While Sears is a more well-known name in the kit home business, Aladdin actually was around a lot longer. Sears started in 1908; Aladdin started in 1906!

In 1940, Sears called it quits, and closed their Modern Homes department. Aladdin continued to sell kit homes until 1981.

More than 90% of the people living in these historically significant homes didn’t realize what they had until I knocked on their door and told them! Aladdin Kit Homes were sold from 1906-1981. (Sears, by comparison, was out of business by 1940.)

To learn more about identifying kit homes, click here.

To learn about the Aladdin Homes in Rocky Mount, click here.

To learn more about the massive collection of Aladdin kit homes in Roanoke Rapids, click here.

The Aladdin Shadowlawn was a big, beautiful kit home, and theres a perfect Shadowlawn in Concord, NC.

The Aladdin Shadowlawn was a big, beautiful kit home, and there's a perfect Shadowlawn in Concord, NC. Image is from the 1919 catalog.

And here it is, a perfect Shadowlawn in Concord, but what is the address?

And here it is, a perfect Shadowlawn in Concord, but what is the address?

Somewhere in Concord, I think I saw a Plaza, too.

Somewhere in Concord, I think I saw a Plaza, too.

And an Aladdin Pomona.

And an Aladdin Pomona.

In Roanoke Rapids, NC, youll find this *perfect* Aladdin Pomona and the best part - it really is ON the railroad tracks!

In Roanoke Rapids, NC, you'll find this *perfect* Aladdin Pomona and the best part - it really is ON the railroad tracks! As I recall, there is a Pomona in Concord.

Aladdin

Aladdin offered some pretty fancy houses, too, such as this Aladdin Villa.

If you love kit homes, you have to visit Roanoke Rapids. It was a town built by Aladdin, and it was a wide variety of Aladdin ki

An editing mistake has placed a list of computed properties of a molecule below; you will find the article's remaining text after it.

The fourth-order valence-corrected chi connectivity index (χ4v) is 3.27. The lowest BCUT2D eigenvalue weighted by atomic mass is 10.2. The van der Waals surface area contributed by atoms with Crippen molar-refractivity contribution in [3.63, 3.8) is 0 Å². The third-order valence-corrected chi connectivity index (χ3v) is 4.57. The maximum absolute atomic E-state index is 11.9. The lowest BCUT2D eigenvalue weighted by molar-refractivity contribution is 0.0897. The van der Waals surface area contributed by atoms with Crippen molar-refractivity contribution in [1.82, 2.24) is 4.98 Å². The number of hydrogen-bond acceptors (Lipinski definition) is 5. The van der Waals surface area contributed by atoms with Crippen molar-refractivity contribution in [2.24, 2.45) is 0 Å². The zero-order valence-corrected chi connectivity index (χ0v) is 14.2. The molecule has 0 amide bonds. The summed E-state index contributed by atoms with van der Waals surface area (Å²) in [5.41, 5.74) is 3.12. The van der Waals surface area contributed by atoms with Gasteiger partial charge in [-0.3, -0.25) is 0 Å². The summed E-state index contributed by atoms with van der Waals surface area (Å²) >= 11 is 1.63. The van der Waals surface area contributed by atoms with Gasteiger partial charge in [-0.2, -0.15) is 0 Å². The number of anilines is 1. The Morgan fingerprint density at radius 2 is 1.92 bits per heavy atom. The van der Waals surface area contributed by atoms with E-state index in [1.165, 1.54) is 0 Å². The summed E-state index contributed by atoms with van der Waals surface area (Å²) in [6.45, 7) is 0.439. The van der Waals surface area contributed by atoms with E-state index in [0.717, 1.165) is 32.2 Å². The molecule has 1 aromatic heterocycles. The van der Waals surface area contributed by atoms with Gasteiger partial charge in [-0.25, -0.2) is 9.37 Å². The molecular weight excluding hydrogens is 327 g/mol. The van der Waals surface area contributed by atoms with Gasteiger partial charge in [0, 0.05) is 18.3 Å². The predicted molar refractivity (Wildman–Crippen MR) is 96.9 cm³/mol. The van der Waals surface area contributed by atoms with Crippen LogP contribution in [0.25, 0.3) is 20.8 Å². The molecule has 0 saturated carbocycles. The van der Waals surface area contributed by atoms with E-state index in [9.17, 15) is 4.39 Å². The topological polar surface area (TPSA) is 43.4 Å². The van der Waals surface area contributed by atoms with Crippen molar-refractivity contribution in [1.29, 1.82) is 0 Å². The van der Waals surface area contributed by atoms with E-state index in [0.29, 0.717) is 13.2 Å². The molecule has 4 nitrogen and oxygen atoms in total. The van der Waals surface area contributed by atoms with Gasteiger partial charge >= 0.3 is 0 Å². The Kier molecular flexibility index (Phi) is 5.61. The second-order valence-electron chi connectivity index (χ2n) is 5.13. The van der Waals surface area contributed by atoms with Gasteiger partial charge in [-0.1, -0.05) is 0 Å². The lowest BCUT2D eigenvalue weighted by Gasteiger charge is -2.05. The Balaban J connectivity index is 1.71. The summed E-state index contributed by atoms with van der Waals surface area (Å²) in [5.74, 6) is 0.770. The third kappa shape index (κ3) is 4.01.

If you love kit homes, you have to visit Roanoke Rapids. It was a town built by Aladdin, and it was a wide variety of Aladdin kit homes, including this Aladdin Villa (Aladdin's biggest kit home).

Aladdin

Aladdin was a kit home company based in Bay City that sold more than 75,000 kit homes during their 75 years in the kit home business.

A

Aladdin was a large, impressive company and here in the Southeast, most of the kit homes that I've found are from Aladdin,

Aladdin also sold entire cities of their kit homes, and their mill was in Wilmington, which would explain why there are so many Aladdin kit homes in North Carolina.

Aladdin also sold entire cities of their kit homes, and one sterling example is Roanoke Rapids, NC. In that small town, we've found more than 60 Aladdin Kit Homes, including some of Aladdin's biggest and fanciest homes.

Aladdin Homes were made with quality materials - first growth lumber out of virgin forests - the likes of which we will never again see in this country.

Aladdin Homes were made with quality materials - first growth lumber out of virgin forests - the likes of which we will never again see in this country.

My favorite graphic from the 1914 Aladdin catalog.

My favorite graphic from the 1914 Aladdin catalog.

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To learn more about the massive collection of Aladdin kit homes in Roanoke Rapids, click here.

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The Aladdin Shadowlawn in Concord, North Carolina - But WHERE is it?

December 21st, 2011 Sears Homes No comments

Several years ago, I drove through the 1920s neighborhoods in Concord, NC and found several kit homes from Aladdin on the beautiful, tree-lined streets. I was on my way to a more distant land, and it was very early in the morning. Due to the poor lighting, I could only get one decent photo. However, I remember finding several Aladdin kit homes on one street.